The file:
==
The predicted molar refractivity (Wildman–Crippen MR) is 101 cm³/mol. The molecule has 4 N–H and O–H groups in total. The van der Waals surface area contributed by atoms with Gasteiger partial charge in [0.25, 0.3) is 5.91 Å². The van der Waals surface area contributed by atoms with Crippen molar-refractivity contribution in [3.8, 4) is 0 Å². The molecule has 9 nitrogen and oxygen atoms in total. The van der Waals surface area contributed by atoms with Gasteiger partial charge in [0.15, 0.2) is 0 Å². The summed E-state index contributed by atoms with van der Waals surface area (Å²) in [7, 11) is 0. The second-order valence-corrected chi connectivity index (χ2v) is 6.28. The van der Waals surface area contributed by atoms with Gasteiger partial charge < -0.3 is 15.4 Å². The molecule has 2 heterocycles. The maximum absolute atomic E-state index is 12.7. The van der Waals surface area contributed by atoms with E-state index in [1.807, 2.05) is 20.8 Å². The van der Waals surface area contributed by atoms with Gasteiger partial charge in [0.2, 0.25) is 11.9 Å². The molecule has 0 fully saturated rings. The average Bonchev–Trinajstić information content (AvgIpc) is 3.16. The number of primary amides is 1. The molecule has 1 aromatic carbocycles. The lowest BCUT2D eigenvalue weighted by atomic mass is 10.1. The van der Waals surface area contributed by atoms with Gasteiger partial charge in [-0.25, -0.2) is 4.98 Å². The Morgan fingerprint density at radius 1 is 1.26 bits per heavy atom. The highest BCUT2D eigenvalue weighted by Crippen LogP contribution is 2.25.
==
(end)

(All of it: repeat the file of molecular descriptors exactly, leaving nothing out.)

The predicted molar refractivity (Wildman–Crippen MR) is 101 cm³/mol. The molecule has 4 N–H and O–H groups in total. The van der Waals surface area contributed by atoms with Gasteiger partial charge in [0.25, 0.3) is 5.91 Å². The van der Waals surface area contributed by atoms with Crippen molar-refractivity contribution in [3.8, 4) is 0 Å². The molecule has 9 nitrogen and oxygen atoms in total. The van der Waals surface area contributed by atoms with Gasteiger partial charge in [0.15, 0.2) is 0 Å². The summed E-state index contributed by atoms with van der Waals surface area (Å²) in [7, 11) is 0. The second-order valence-corrected chi connectivity index (χ2v) is 6.28. The van der Waals surface area contributed by atoms with Gasteiger partial charge < -0.3 is 15.4 Å². The molecule has 2 heterocycles. The maximum absolute atomic E-state index is 12.7. The van der Waals surface area contributed by atoms with E-state index in [1.807, 2.05) is 20.8 Å². The van der Waals surface area contributed by atoms with Gasteiger partial charge in [0.2, 0.25) is 11.9 Å². The molecule has 0 fully saturated rings. The average Bonchev–Trinajstić information content (AvgIpc) is 3.16. The number of primary amides is 1. The molecule has 1 aromatic carbocycles. The lowest BCUT2D eigenvalue weighted by atomic mass is 10.1. The van der Waals surface area contributed by atoms with Gasteiger partial charge in [-0.25, -0.2) is 4.98 Å². The Morgan fingerprint density at radius 1 is 1.26 bits per heavy atom. The highest BCUT2D eigenvalue weighted by Crippen LogP contribution is 2.25.